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  1. Africa, the second largest continent, covering about one-fifth of the total land surface of Earth. Africa’s total land area is approximately 11,724,000 square miles (30,365,000 square km), and the continent measures about 5,000 miles (8,000 km) from north to south and about 4,600 miles (7,400 km) from east to west.

  2. Africa - Wikipedia

    en.wikipedia.org › wiki › Africa

    Africa straddles the Equator and encompasses numerous climate areas; it is the only continent to stretch from the northern temperate to southern temperate zones. The majority of the continent and its countries are in the Northern Hemisphere, with a substantial portion and number of countries in the Southern Hemisphere.

    • 30,370,000 km² (11,730,000 sq mi) (2nd)
    • 1,275,920,972 (2018; 2nd)
  3. Africa travel - Lonely Planet

    www.lonelyplanet.comafrica

    Dec 11, 2020 · Africa. There's nowhere like it on the planet for wildlife, wild lands and rich traditions that endure. Prepare to fall in love.

  4. Home - Africa.com

    africa.com

    Mar 25, 2021 · As West Africa Starts Vaccine Rollout, What Role Should Technology Play? Lami Technologies Closes $1.8 Million Seed Funding To Accelerate Growth Of Digital Insurance In Africa Afrocharts – A New Way To Listen To African Music Bybit To Launch Cloud Mining To Democratize Ethereum Mining eLearning Indaba: Important Insights Into Key Trends Shaping Online Learning Keeping Century City Safe Since ...

  5. Africa Map / Map of Africa - Worldatlas.com

    www.worldatlas.com › webimage › countrys
    • African Origin of Modern Humans
    • Ancient African History
    • African Colonization and The Slave Trade
    • Post-Colonial Africa

    As for Africa, scientists have formerly concluded that it is the birthplace of mankind, as large numbers of human-like fossils (discovered no where else) were found on the continent, some dating back 3.5 million years. About 1.75 million years ago, early man spread throughout parts of Africa. They became aggressive hunters, lived in caves and used fire and their ability to create stone tools just to survive. The Neanderthals arose some 200,000 years ago and inhabited regions in northern Africa and across parts of southern Europe. There is also clear evidence that they had control of fire, lived in caves, as well as open-air structures of stone and vegetation. One of the most important developments of primitive man was the creation of stone tools. By 5000 BC farming was somewhat common in the northern areas of Africa, as people were growing crops and herding livestock. During that time the Sahara Desertwas a fertile area.

    In 3200 BC the Egyptian culture emerged along the lower reaches of the Nile River;it was among the earliest civilizations and their tools and weapons were made of bronze. They also pioneered the building of massive pyramids and temples. Egyptians also developed mathematics, an innovative system of medicine, irrigation and agricultural production techniques, writing and the first ships. In short, the Egyptians left a lasting legacy upon the world. Around 600 BC the use of metal tools spread across small population bases and farming groups in North Africa, and their use gradually spread south into what is now called South Africa. The Phoenicians were an enterprising maritime trading culture from Lebanon who spread across the Mediterranean from 1550 BC to 300 BC. In 814 BC, they founded the city of Carthage in what is now Tunisiain north Africa; only to be destroyed by the Romans in 146 BC. Meanwhile, the Egyptians continued to spread their culture across Northern Africa, and kingdoms...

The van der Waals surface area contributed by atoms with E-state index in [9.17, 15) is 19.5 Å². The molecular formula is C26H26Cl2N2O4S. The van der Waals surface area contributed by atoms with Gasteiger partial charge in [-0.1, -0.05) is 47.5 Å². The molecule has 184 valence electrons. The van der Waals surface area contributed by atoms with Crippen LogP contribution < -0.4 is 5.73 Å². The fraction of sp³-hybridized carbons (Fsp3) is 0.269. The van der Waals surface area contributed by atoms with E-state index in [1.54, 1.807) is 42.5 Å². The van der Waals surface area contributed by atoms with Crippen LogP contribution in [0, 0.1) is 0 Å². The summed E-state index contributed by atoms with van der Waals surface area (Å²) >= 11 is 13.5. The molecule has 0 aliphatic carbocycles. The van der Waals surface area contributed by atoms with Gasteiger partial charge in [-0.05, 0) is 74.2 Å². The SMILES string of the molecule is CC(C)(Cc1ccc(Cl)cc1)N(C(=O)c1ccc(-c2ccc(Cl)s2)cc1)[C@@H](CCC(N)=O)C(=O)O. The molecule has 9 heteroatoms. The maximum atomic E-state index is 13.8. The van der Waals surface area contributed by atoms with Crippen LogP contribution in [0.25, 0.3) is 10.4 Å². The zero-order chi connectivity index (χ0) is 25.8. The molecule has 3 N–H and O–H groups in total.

The continent-changing 16th Century began with Europeans transporting African slaves to the Americas for profit. A slave purchased on the African coast for the equivalent of 14 English pounds in bartered goods could sell for 45 pounds in the American market. The best-known method of commerce at the time was called the Triangular Trading System. It involved British and other European countries' manufactured goods which were shipped to Africa, then slaves from there to the West Indiesand then sugar and other products back to Europe. At the same time, Barbary pirates along the North African coast captured thousands of ships. From the 16th to 19th century, an estimated 800,000 to 1.25 million people were taken captive as slaves. The pirates' impact on the continent, however, peaked in the early to mid-17th century. As tales of African riches spread north, the Europeans founded their first real colonies in the early 16th century, when the Portuguese settled in what is now Angola. Later,...

    Self-government brought more than its share of civil wars, coup d'états and ethnic conflicts to the newly emerged countries. Add to that mix some horrible genocides, along with famines and out-of-control disease (HIV/AIDS), and Africa was teetering on the edge, and in many areas still does today. Although Africa remains the world's poorest inhabited continent, there are many bright spots in this land of over one billion people and its 2,000 + languages. Significant economic and social gains have taken place over the last few years, with South Africa, Nigeria, Morocco and Egyptleading the way. The largest segments of modern Africa's economies are agriculture and mining, with tourism growing in some areas. Manufacturing industries have grown large enough to ship products across the planet, and the oil export revenues of Angola, Libya and Nigeriahave the potential to change the lives of millions. Today the 54 countries of Africa have great potential, but this question must be asked: "C...

    • John Moen
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